Genetics, 2000

Work continues on the basic building blocks of improved rice varieties at the USDA-funded genetics laboratory at UC Davis. Objectives include development of molecular markers to more effectively track sources of resistance to stem rot and blast; mapping genes conferring cold tolerance at the reproductive stage; transferring beneficial agronomic traits from wild species of rice into M-202; and identifying seedling traits for improved stand establishment and weed suppression and competition. Highlights of progress in these areas are discussed below.

Disease Resistance

Scientists analyzed blast resistant donors and susceptible California varieties for molecular markers linked to resistance genes. Egyptian varieties with good resistance to blast were imported and some were crossed with California cultivars at Biggs. Some markers tested hold promise as viable candidates for linkage to resistance genes. Texas researchers have agreed to provide markers linked to blast resistance for use in the California breeding program, enabling them to screen directly for resistance. New markers would help track sources of resistance or combining additional sources of resistance into a single variety.

Two molecular markers linked to stem rot resistance were identified. They reportedly control much of the resistance and should prove useful in evaluating resistance in the breeding program.

Cold Tolerance

Genes associated with cold tolerance in japonica rice were identified through molecular marker mapping. The most important genes control spikelet fertility, panicle development and delayed heading under low temperatures. An attempt will be made to cross these genes into an indica rice variety to develop a cold tolerant indica type.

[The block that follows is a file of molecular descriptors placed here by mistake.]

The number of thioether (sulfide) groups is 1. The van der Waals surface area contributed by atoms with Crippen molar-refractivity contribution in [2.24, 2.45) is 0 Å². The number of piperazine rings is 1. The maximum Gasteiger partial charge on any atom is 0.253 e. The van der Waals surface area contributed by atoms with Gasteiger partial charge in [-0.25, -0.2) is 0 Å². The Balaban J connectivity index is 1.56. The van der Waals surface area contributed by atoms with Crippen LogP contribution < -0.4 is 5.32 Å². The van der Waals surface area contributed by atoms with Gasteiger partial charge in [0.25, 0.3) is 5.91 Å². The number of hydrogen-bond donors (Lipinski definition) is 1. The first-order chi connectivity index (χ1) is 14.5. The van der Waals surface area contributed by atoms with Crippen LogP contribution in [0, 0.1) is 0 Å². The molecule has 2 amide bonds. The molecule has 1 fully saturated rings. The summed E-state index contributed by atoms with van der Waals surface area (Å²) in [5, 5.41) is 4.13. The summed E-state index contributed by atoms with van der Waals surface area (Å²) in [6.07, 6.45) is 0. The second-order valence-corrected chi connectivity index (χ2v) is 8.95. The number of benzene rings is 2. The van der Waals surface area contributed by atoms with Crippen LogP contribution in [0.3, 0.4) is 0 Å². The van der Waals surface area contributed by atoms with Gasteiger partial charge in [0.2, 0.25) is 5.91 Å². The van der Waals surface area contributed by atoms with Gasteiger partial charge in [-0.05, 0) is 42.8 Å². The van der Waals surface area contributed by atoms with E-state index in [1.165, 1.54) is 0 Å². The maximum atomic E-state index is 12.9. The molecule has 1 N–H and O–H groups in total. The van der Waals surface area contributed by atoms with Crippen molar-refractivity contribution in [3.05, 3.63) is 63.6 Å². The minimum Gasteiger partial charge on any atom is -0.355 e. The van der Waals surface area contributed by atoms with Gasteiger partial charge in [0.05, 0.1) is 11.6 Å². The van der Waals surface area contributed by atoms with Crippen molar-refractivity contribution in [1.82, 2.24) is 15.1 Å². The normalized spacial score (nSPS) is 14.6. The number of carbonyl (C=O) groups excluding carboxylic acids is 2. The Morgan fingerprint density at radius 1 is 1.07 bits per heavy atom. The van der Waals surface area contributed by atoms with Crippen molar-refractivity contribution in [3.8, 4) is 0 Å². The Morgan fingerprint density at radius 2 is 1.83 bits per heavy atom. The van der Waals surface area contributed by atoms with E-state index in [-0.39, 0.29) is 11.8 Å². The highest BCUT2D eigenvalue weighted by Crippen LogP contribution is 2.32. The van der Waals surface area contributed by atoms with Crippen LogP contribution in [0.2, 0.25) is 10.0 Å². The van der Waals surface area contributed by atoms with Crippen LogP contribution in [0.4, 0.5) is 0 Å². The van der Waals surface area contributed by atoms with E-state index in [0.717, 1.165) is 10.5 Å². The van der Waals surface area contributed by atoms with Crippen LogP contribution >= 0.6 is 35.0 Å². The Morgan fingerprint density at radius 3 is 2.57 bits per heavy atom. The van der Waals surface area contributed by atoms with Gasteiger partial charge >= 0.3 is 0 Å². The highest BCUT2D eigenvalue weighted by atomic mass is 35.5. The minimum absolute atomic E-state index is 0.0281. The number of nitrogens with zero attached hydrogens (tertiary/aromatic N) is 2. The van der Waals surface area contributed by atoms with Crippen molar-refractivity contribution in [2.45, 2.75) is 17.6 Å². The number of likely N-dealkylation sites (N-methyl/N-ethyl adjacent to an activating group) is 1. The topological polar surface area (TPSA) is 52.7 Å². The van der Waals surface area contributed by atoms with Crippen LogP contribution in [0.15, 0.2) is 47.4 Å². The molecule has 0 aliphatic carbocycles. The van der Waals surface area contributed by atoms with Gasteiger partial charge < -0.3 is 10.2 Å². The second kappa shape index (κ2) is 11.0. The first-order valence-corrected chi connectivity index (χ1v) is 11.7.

Transfer of Genes

Geneticists crossed the wild species Oryza nivara with M-202 – described as a laborious and involved process. Progeny from this cross were evaluated for various agronomic traits. Genes associated with higher seedling vigor and yield were identified. These genes will be backcrossed into M-202 for further exploitation in the breeding program.

Weed Competitiveness

Herbicide restrictions in California make more compelling the need to search for plant traits that could result in greater weed competitiveness. O. nivara crossed lines (with M-202) showed encouraging signs of these traits – higher seedling height, increased root growth and increased leaf area. Further testing of this line is necessary to determine if it has potential for weed suppression.

Project Leader and Principal Investigators

David J. MacKill, research geneticist, Department of Agronomy & Plant Science, University of California, Davis